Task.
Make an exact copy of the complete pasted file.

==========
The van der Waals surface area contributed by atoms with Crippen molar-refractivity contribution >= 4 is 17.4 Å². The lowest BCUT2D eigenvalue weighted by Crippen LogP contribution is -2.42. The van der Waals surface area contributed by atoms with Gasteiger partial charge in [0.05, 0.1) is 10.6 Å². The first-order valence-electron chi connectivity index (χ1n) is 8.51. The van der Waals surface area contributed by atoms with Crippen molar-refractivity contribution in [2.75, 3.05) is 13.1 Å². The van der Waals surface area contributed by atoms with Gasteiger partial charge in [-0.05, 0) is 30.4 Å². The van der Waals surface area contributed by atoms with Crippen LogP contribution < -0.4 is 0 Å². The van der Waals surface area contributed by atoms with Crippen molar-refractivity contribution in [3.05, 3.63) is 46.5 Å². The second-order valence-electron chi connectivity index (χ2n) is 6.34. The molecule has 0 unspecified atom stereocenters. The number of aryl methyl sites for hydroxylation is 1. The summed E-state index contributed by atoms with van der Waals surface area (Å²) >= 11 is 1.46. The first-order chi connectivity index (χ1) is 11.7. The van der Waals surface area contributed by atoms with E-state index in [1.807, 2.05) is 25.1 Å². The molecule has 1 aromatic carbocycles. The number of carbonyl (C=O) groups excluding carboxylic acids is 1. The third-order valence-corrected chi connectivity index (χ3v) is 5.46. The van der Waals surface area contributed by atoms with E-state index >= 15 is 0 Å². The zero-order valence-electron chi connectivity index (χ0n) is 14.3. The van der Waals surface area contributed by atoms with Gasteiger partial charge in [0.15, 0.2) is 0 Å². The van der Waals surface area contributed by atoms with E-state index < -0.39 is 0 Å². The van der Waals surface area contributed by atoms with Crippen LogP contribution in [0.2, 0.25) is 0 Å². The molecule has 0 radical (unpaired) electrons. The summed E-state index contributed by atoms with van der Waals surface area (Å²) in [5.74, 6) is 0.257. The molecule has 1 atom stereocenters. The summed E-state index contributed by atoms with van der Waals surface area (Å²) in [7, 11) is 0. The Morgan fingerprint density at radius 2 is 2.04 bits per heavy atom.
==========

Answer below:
The van der Waals surface area contributed by atoms with Crippen molar-refractivity contribution >= 4 is 17.4 Å². The lowest BCUT2D eigenvalue weighted by Crippen LogP contribution is -2.42. The van der Waals surface area contributed by atoms with Gasteiger partial charge in [0.05, 0.1) is 10.6 Å². The first-order valence-electron chi connectivity index (χ1n) is 8.51. The van der Waals surface area contributed by atoms with Crippen molar-refractivity contribution in [2.75, 3.05) is 13.1 Å². The van der Waals surface area contributed by atoms with Gasteiger partial charge in [-0.05, 0) is 30.4 Å². The van der Waals surface area contributed by atoms with Crippen LogP contribution < -0.4 is 0 Å². The van der Waals surface area contributed by atoms with Crippen molar-refractivity contribution in [3.05, 3.63) is 46.5 Å². The second-order valence-electron chi connectivity index (χ2n) is 6.34. The molecule has 0 unspecified atom stereocenters. The number of aryl methyl sites for hydroxylation is 1. The summed E-state index contributed by atoms with van der Waals surface area (Å²) >= 11 is 1.46. The first-order chi connectivity index (χ1) is 11.7. The van der Waals surface area contributed by atoms with E-state index in [1.807, 2.05) is 25.1 Å². The molecule has 1 aromatic carbocycles. The number of carbonyl (C=O) groups excluding carboxylic acids is 1. The third-order valence-corrected chi connectivity index (χ3v) is 5.46. The van der Waals surface area contributed by atoms with E-state index >= 15 is 0 Å². The zero-order valence-electron chi connectivity index (χ0n) is 14.3. The van der Waals surface area contributed by atoms with Gasteiger partial charge in [0.15, 0.2) is 0 Å². The van der Waals surface area contributed by atoms with E-state index < -0.39 is 0 Å². The van der Waals surface area contributed by atoms with Crippen LogP contribution in [0.2, 0.25) is 0 Å². The molecule has 0 radical (unpaired) electrons. The summed E-state index contributed by atoms with van der Waals surface area (Å²) in [5.74, 6) is 0.257. The molecule has 1 atom stereocenters. The summed E-state index contributed by atoms with van der Waals surface area (Å²) in [7, 11) is 0. The Morgan fingerprint density at radius 2 is 2.04 bits per heavy atom.